Arthur Berman: I'm not an expert on clean coal technology either but I am confident that almost anything is possible if cost doesn't matter. This is as true about carbon capture from coal as it is about shale gas production. Energy is an incredibly complex topic and decisions are being made by bureaucrats and politicians with little background in energy or the energy business. I don't see any possibility of a good outcome under these circumstances.

OP: Is CCS far enough along to serve as a sound basis for a national climate change policy?

Arthur Berman: Climate-change activism is a train that has left the station. If you’ve missed it, too bad. If you're on board, good luck.

The good news is that the US does not have an energy policy and is equally unlikely to get a climate change policy for all of the same reasons. I fear putting climate change policy in the hands of bureaucrats and politicians more than I fear climate change (which I fear).

See our previous interview with Arthur Berman.

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  • Crazy Cooter on March 06 2014 said:
    Wonderful interview. I wish y'all had stuff like this more often!
  • Bertrand Mancline on March 06 2014 said:
    If Berman did not predict the massive US shale boom in the first place, he is certainly in no position to tell us how long it will last.
  • Claus Geiger on March 06 2014 said:
    These days Denmark had 90% of its electricity out of wind turbines. Without storm it is about 50%. This is possible everywhere. So forget about shale oil and shale gas and fracking and start to make the US another renewable country. Support the Green Party and ban fundametalist Republicans...
  • Engineer-Poet on March 07 2014 said:
    Denmark briefly got 122% of its immediate electrical demand from wind.  Combined with the output of the "must run" generators needed to keep its grid from blacking out, that means that it had to export a huge fraction of that.  Despite this "success", Denmark only averaged 30% wind energy for the first 11 months of 2013.

    What happens when EVERYONE tries to go the way of Denmark?  Everyone can't all export power at the same time.  This has "FAIL" written all over it, it's just a question of how far activists and governments will go to paper over the unavoidable problems... and how much abuse the public will tolerate before they demand an end to price-gouging.

    Meanwhile, France's grid (77 gCO2/kWh) has a fifth of the carbon emissions of Denmark's (385 gCO2/kWh).  Is France officially the "greenest" grid in Europe?  Nope, France is a pariah state.  France is "doing it wrong", with 50-odd nuclear reactors.

    Ideology trumps fixing the climate.  Until ideology is taken out and shot, the climate will be the loser—and many of the world's living species, humanity among them.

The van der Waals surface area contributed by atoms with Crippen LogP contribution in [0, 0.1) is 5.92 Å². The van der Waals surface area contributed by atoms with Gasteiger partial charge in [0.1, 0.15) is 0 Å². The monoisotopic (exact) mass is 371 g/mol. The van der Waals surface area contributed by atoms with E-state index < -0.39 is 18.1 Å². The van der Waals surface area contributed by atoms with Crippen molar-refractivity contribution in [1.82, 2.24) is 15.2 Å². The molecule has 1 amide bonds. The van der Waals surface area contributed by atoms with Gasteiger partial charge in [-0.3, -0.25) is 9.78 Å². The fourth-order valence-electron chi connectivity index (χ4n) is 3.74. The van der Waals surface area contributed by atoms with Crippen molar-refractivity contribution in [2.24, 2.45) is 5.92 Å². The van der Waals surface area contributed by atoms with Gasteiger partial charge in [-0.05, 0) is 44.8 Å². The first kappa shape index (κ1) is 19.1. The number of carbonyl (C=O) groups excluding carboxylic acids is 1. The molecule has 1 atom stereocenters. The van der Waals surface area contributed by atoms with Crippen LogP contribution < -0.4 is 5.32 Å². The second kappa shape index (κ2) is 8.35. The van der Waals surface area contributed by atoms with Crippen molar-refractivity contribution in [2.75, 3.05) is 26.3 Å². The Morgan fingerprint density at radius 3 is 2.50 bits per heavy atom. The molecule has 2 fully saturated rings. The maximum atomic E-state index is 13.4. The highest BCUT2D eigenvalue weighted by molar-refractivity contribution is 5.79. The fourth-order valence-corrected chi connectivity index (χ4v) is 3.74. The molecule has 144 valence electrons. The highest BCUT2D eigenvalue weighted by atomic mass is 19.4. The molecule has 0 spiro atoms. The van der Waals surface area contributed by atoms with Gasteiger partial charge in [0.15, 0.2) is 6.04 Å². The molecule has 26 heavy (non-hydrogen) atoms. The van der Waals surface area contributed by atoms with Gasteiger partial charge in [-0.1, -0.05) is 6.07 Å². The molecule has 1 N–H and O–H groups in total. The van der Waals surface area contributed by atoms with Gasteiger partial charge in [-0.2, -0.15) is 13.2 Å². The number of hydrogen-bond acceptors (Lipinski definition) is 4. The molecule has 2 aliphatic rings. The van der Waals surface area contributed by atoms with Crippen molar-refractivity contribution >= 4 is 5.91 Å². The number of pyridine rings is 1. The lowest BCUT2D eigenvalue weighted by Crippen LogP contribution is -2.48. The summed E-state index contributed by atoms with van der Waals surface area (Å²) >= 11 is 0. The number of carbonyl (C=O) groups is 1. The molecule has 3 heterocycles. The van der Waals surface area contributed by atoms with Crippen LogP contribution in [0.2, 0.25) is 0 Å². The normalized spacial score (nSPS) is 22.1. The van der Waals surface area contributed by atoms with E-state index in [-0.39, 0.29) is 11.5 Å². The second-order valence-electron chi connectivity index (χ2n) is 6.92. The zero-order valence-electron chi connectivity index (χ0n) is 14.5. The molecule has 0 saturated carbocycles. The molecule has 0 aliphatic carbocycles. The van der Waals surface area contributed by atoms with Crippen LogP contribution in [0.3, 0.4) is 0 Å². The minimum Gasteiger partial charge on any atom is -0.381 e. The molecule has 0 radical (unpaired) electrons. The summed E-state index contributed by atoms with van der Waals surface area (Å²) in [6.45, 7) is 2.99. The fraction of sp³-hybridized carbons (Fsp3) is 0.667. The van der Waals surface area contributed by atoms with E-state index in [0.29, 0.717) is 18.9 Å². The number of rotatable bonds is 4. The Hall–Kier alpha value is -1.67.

• David Veale on March 07 2014 said:
    Engineer-Poet... I wonder what living in France will be like after the next major war (unless we've achieved world peace, that is). I suspect that a geiger counter placed just about anywhere would sound like a popcorn popper. There's no need for anyone to actually blow up one of their power plants; all it takes is to bring the grid down (just about guaranteed in any war) and shut down diesel supply for backup generators. Feel lucky?
  • Lee James on March 08 2014 said:
    This is a wonderful no-holds-barred interview. As an "alternatives to fossil fuels" enthusiast, I am sobered by Mr. Berman's assessment of the prospects for renewable energy.

    I believe it will be difficult to develop the "pull" effect of renewable energy technology to attain a 20% contribution level and a clear tipping-point.

    But I also see a "push" effect from fossil fuels -- pushing us away because the net benefit of using fossil fuels is declining so rapidly.

    We are simultaneously pushed away from the downsides of fossil fuel (cost, health, safety and environment) and pulled by the attraction of sustainable energy (efficiency, cleanliness, low fuel cost).

    In summary, the combination of the pull from viable alternatives, with the push away from fossil fuels will enable us (by necessity) to go lighter on the planet.

    I think a key point in all of this that it will not only be increasingly less expensive, more efficient wind and solar that will get us there. We will live our lives differently and smarter, in general. In the end, it will be a whole constellation of citizen choices that will comprise "the solution."
  • John Galt III on March 10 2014 said: